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Threats to courts – threats to democracies 

Hertie School and Centre for Fundamental Rights co-host event with international supreme court judges on the role of courts in protecting democracy.  


On 8 February, under the title “Judging in a constitutional democracy”, the Hertie School and its partners invited four former and current judges from three national supreme courts and the European Court of Human Rights (ECtHR) to discuss the challenges of judging in a constitutional democracy. The four invited panellists were Justice Daphne Barak-Erez, Supreme Court of Israel; Judge Ivana Jelić, ECtHR; Prof. Andreas Paulus, Former Justice of the German Federal Constitutional Court; and Justice Daniela Salazar Marín, Constitutional Court of Ecuador. The event was chaired by Professors Başak Çalı (Hertie School) and Nora Markard (University of Münster). 


“As we look around the world, there is no doubt that democracies are under threat,” commented Hertie School President Cornelia Woll, who opened the panel together with her Humboldt University Berlin counterpart Julia von Blumenthal. Çalı then began the discussion by noting that judging always takes place under pressure, even in ordinary times. Yet “these are no ordinary times”, she said, citing increased political pressures including court packing and the harassment and intimidation of judges. 


Protesters temporarily disrupt the event 


The conversation was interrupted at the outset by a group of protesters, who demanded to read a statement. This was accepted, and one of the protesters read a ten-minute statement criticising the Israeli state, the Israeli Supreme Court and the organisers of the event. The organisers then offered the protesters to either stay and permit the event to continue, or to leave the auditorium. This was met with persistent interruptions and commotion. Following several unsuccessful efforts to start the conversation on stage, the event was suspended. A joint statement from the co-hosts, Humboldt University and the Hertie School, has been issued here.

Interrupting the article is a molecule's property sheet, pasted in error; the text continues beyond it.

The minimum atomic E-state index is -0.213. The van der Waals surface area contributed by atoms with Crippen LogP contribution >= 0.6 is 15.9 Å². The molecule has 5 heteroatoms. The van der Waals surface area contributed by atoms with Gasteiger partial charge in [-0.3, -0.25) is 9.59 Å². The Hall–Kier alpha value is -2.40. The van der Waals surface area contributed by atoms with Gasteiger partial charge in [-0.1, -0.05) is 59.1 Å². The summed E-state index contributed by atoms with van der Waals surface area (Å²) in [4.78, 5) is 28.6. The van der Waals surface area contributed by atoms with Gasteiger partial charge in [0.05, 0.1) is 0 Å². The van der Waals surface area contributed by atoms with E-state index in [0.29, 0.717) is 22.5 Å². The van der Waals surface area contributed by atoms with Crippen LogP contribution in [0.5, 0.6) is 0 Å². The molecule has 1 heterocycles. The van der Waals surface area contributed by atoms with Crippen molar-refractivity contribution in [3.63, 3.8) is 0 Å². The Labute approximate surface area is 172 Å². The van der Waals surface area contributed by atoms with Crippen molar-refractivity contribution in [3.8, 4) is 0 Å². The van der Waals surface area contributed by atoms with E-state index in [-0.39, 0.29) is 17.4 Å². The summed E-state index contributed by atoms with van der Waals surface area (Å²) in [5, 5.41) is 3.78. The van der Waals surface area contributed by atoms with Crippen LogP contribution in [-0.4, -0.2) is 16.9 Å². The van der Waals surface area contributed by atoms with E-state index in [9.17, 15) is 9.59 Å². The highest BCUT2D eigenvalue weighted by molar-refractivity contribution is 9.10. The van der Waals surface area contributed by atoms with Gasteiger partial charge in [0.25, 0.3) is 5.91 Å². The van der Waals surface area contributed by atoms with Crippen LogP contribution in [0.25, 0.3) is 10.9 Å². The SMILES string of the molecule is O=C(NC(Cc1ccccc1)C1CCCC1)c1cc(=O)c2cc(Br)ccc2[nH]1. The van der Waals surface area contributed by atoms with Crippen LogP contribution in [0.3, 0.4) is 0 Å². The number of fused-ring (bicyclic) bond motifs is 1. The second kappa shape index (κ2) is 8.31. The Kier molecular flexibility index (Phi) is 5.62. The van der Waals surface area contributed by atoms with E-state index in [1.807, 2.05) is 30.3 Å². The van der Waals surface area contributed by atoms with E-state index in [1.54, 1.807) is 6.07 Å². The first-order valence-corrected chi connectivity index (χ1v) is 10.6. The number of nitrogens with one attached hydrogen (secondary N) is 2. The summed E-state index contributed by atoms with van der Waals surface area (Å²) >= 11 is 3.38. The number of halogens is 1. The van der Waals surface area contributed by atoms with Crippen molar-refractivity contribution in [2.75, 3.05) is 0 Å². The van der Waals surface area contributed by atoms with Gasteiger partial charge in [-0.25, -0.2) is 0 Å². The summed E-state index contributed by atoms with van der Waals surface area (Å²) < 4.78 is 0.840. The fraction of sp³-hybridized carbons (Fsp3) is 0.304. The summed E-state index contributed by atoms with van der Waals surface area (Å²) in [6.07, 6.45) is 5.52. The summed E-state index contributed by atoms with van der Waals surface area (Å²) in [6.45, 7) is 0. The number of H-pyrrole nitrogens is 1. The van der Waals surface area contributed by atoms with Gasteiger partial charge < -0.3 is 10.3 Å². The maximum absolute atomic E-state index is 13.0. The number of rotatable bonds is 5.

Participants and guests then gathered in Humboldt University’s Thaer Hall. There, the conversation on "Judging under pressure" was resumed with an audience of over 100 people. The discussion included reflections and questions about the role of judges under pressure, a call for the protection of democracy, and thoughts on the importance of enabling political debate and dissent.

Reflections on the role of courts in democracies 


Daniela Salazar Marín kicked off the discussion by underlining that while some of the challenges facing constitutional courts are universal, others are unique to specific regions or countries. “When we think about what kind of court is worth preserving, it is certainly not a court without courage, without principles, or one that does not uphold the values of democracy,” she asserted.

Daphne Barak-Erez then reflected on the vital role of judges in safeguarding freedom of speech, a cornerstone of democracy. In addition, she stressed the need for judges to adapt to the evolving realities of the information age. “We should continue writing our professional opinions, but at the same time also engage in a more effective dialogue with the public. We should think about how to give the public tools to understand our decisions, and thus bring our message to it.”  

Ivana Jelić highlighted the role of the ECtHR in protecting democracy through law. She emphasised the importance of preserving a plurality of voices and the centrality of anti-discrimination laws.

Andreas Paulus elaborated further on the role of courts in protecting minorities. “Democracy is not the rule of the majority over the minority. It is about representing all citizens equally. When lawmakers forget minorities, it falls upon the courts to protect them," he stated.

The event was the third in the Hertie Futures Forum series celebrating the 20th anniversary of the Hertie School. It was jointly organised by the Hertie School's Centre for Fundamental Rights and the University of Münster, and was hosted by the Integrative Research Institute Law & Society (LSI) at Humboldt University Berlin.  


The conference, convened by Professors Başak Çalı (Hertie School), Nora Markard (University of Münster) and Cathryn Costello (University College Dublin and Hertie School), was organised to pay tribute to the outstanding contributions that Professor Susanne Baer, former Justice on the Federal Constitutional Court of Germany and Professor of Public Law and Gender Studies at Humboldt University Berlin, has made to the doctrine and scholarship of fundamental rights and to the practice of judging.

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